Podcast #94 is up on the New Books Network website! In it, I interview Sterling Murray about his biography of the classical composer Antonio Rosetti (which I reviewed here). Enjoy!
Over the years I've developed criteria for judging new surveys of well-covered historical subjects. First, does it offer any new information? Second, does it offer a different perspective than other books on the same subject? Third, does it do a better job of covering its subject than its (sometimes innumerable) predecessors? In the case of a book like Sondhaus's history of the naval dimension of the First World War, it faces the added burden of being measured up against Paul Halpern's superb account of the subject, which was published not even two decades previously.
In terms of the first criteria, the answer is mixed. Sondhaus does take full advantage of the works published in the intervening period (such as Nicholas Black's book on the British naval staff during the war) to flesh out some new aspects to the story. None of it really revises our overall understanding to the conflict, but it does help him to offer a different perspective from Halpern. In this respect, Sondhaus does offer something different from Halpern's book, for while he covers many of the same battles and campaigns he spends his first chapters on the prewar naval arms race and focuses more on the broader political and strategic aspects of naval operations during the war itself. Because of this, Sondhaus's book is arguably a better overview of the subject than Halpern's book, especially for someone who wants to understand the impact of the naval war upon the overall conflict.
Does this mean that Sondhaus's book is better than Halpern's? The answer depends more upon what the reader is seeking than anything else. For a history of naval operations during the war Halpern's book remains unsurpassed for its coverage and thoroughness, as Sondhaus's own reliance upon it as a source can attest. Yet as an introduction for the uninitiated Sondhaus's book enjoys a slight edge. Fortunately we don't live in a world where we have to choose between the two books, and can benefit from reading both, yet Sondhaus's is definitely recommended first for a reader new to the subject before having them turn to Halpern's more richly detailed account.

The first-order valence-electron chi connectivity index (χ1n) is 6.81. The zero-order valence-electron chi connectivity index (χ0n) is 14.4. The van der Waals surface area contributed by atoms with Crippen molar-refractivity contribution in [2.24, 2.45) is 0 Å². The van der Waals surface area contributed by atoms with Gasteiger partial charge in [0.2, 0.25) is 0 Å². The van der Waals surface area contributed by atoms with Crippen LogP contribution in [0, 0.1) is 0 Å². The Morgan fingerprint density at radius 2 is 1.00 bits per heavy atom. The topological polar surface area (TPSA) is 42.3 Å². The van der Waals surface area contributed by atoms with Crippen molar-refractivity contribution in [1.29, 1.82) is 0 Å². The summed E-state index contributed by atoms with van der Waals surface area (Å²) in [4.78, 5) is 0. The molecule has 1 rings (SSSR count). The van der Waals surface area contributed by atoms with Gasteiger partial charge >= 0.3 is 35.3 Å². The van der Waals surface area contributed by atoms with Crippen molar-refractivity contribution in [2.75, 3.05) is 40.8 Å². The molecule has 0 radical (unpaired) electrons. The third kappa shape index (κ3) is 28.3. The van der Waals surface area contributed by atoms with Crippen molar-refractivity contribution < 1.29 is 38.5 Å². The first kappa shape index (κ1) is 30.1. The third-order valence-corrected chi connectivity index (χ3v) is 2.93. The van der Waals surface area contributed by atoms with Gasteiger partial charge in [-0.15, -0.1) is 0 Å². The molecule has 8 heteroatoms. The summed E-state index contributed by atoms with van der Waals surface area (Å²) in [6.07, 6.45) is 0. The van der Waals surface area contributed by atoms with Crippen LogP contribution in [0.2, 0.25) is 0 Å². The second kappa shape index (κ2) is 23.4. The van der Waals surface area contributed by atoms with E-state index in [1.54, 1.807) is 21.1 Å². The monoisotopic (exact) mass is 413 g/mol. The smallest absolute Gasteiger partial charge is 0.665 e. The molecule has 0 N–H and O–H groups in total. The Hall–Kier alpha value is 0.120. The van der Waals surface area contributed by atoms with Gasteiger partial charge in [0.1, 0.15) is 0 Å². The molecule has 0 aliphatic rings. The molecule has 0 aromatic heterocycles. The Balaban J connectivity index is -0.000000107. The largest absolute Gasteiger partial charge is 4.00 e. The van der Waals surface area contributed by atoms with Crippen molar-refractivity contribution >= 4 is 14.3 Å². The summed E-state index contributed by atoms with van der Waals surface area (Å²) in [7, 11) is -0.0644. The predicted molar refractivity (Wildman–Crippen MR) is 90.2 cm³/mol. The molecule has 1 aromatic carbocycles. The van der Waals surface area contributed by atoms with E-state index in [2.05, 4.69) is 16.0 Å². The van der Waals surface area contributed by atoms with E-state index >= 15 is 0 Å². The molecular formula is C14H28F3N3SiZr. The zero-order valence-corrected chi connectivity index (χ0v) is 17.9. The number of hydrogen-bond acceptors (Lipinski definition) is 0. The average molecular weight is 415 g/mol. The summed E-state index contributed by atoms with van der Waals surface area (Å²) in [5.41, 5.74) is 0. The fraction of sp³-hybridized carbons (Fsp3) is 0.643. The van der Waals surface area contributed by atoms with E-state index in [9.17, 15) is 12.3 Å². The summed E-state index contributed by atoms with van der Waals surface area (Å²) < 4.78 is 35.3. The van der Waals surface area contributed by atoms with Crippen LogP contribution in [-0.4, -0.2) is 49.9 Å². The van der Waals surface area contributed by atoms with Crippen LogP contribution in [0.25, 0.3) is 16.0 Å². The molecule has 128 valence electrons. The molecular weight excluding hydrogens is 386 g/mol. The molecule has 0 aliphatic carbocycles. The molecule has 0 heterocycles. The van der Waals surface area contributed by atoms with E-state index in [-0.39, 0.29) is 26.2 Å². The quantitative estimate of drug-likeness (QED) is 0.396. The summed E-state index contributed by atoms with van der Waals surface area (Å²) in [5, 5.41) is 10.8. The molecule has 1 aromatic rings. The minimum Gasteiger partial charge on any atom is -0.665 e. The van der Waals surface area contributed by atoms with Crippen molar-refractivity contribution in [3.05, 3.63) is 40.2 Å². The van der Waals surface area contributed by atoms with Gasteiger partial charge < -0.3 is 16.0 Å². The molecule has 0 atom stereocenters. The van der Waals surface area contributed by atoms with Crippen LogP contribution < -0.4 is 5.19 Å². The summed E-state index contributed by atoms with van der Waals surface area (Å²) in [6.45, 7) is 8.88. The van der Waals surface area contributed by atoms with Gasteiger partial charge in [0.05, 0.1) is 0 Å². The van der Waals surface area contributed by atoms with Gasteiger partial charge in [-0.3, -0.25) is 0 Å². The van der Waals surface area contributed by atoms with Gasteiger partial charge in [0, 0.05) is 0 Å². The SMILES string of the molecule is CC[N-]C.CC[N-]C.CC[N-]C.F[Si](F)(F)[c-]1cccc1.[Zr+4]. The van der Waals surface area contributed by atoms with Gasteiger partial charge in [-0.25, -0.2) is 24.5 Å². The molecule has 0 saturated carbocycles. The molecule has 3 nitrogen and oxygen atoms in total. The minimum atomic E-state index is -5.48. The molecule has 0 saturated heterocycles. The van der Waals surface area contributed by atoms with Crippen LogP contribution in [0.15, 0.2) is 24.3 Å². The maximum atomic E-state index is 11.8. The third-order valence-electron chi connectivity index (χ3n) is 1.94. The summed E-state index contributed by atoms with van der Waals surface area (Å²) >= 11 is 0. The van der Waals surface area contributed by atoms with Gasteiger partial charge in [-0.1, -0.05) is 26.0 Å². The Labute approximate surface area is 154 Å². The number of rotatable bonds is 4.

This is a book that, having read Ian Kershaw's massive two-volume biography of Adolf Hitler (which he wrote afterward), I didn't think I needed to read. Now I realize how wrong I was; this is one of the absolute must-reads for anyone seeking to understand how the Third Reich functioned.
Kershaw's focus in this book is on Hitler's popularity and its role in legitimizing the regime. Using Max Weber's formulation of "charismatic authority," he examines the rise of the "leadership cult" around Hitler, and how it became an important instrument in Nazi rule. This was hardly an original invention of Hitler's, but drew upon leadership cults in German culture from imperial times. Conservative Germans disaffected from the Weimar Republic longed for a strong man to restore Germanys their imperial greatness, while the miseries of the Great Depression led many to seek someone who could deliver Germany from its travails. Hitler's public persona was crafted to satisfy this demand, and was the key ingredient in the Nazis's rise to power.
Hitler maintained this aura as chancellor through careful image management. An important aspect of this was the awareness that its maintenance required association with positive developments. Because of this his appearances were rationed, tied to announcements of economic progress and foreign policy triumphs. By contrast the party itself soon came into popular disrepute through its conspicuous displays of petty corruption. Not only did Hitler rise above this, but his popularity ensured his indispensability to the party -- in short, they needed him in order to maintain their authority.